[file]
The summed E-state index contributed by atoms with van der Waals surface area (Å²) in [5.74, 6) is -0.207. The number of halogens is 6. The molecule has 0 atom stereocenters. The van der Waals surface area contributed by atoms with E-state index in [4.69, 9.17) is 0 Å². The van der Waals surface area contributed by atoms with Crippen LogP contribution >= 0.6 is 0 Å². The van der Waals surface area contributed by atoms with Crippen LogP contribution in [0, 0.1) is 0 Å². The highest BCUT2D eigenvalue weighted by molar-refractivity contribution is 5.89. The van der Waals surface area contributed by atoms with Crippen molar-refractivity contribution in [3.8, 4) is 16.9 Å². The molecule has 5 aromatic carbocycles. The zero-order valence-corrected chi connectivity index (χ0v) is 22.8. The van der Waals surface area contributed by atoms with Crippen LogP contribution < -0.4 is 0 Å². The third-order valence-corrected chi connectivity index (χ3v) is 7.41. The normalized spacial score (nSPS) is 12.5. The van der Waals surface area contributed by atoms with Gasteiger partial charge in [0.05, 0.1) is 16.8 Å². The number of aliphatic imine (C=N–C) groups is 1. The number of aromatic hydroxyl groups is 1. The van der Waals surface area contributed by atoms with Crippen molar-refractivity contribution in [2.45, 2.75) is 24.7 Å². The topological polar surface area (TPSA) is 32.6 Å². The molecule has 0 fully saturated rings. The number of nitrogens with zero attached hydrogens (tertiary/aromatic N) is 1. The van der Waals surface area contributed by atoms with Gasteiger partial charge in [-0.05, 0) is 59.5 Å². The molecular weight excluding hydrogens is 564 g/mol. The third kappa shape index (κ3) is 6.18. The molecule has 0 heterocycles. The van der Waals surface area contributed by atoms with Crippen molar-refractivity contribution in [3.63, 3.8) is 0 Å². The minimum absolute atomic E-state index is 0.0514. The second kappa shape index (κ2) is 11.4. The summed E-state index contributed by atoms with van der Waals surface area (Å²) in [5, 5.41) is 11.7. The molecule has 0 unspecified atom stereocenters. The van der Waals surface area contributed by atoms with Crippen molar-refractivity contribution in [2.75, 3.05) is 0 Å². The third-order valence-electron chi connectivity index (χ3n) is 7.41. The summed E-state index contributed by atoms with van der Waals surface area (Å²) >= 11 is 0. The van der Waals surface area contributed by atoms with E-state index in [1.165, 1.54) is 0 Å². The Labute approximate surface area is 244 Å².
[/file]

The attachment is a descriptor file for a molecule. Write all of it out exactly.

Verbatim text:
The summed E-state index contributed by atoms with van der Waals surface area (Å²) in [5.74, 6) is -0.207. The number of halogens is 6. The molecule has 0 atom stereocenters. The van der Waals surface area contributed by atoms with E-state index in [4.69, 9.17) is 0 Å². The van der Waals surface area contributed by atoms with Crippen LogP contribution >= 0.6 is 0 Å². The van der Waals surface area contributed by atoms with Crippen LogP contribution in [0, 0.1) is 0 Å². The highest BCUT2D eigenvalue weighted by molar-refractivity contribution is 5.89. The van der Waals surface area contributed by atoms with Crippen molar-refractivity contribution in [3.8, 4) is 16.9 Å². The molecule has 5 aromatic carbocycles. The zero-order valence-corrected chi connectivity index (χ0v) is 22.8. The van der Waals surface area contributed by atoms with Crippen LogP contribution < -0.4 is 0 Å². The third-order valence-corrected chi connectivity index (χ3v) is 7.41. The normalized spacial score (nSPS) is 12.5. The van der Waals surface area contributed by atoms with Gasteiger partial charge in [0.05, 0.1) is 16.8 Å². The number of aliphatic imine (C=N–C) groups is 1. The number of aromatic hydroxyl groups is 1. The van der Waals surface area contributed by atoms with Crippen molar-refractivity contribution in [2.45, 2.75) is 24.7 Å². The topological polar surface area (TPSA) is 32.6 Å². The molecule has 0 fully saturated rings. The number of nitrogens with zero attached hydrogens (tertiary/aromatic N) is 1. The van der Waals surface area contributed by atoms with Gasteiger partial charge in [-0.05, 0) is 59.5 Å². The molecular weight excluding hydrogens is 564 g/mol. The third kappa shape index (κ3) is 6.18. The molecule has 0 heterocycles. The van der Waals surface area contributed by atoms with Crippen molar-refractivity contribution in [3.63, 3.8) is 0 Å². The minimum absolute atomic E-state index is 0.0514. The second kappa shape index (κ2) is 11.4. The summed E-state index contributed by atoms with van der Waals surface area (Å²) in [5, 5.41) is 11.7. The molecule has 0 unspecified atom stereocenters. The van der Waals surface area contributed by atoms with Crippen molar-refractivity contribution in [2.75, 3.05) is 0 Å². The third-order valence-electron chi connectivity index (χ3n) is 7.41. The summed E-state index contributed by atoms with van der Waals surface area (Å²) >= 11 is 0. The van der Waals surface area contributed by atoms with E-state index in [1.165, 1.54) is 0 Å². The Labute approximate surface area is 244 Å².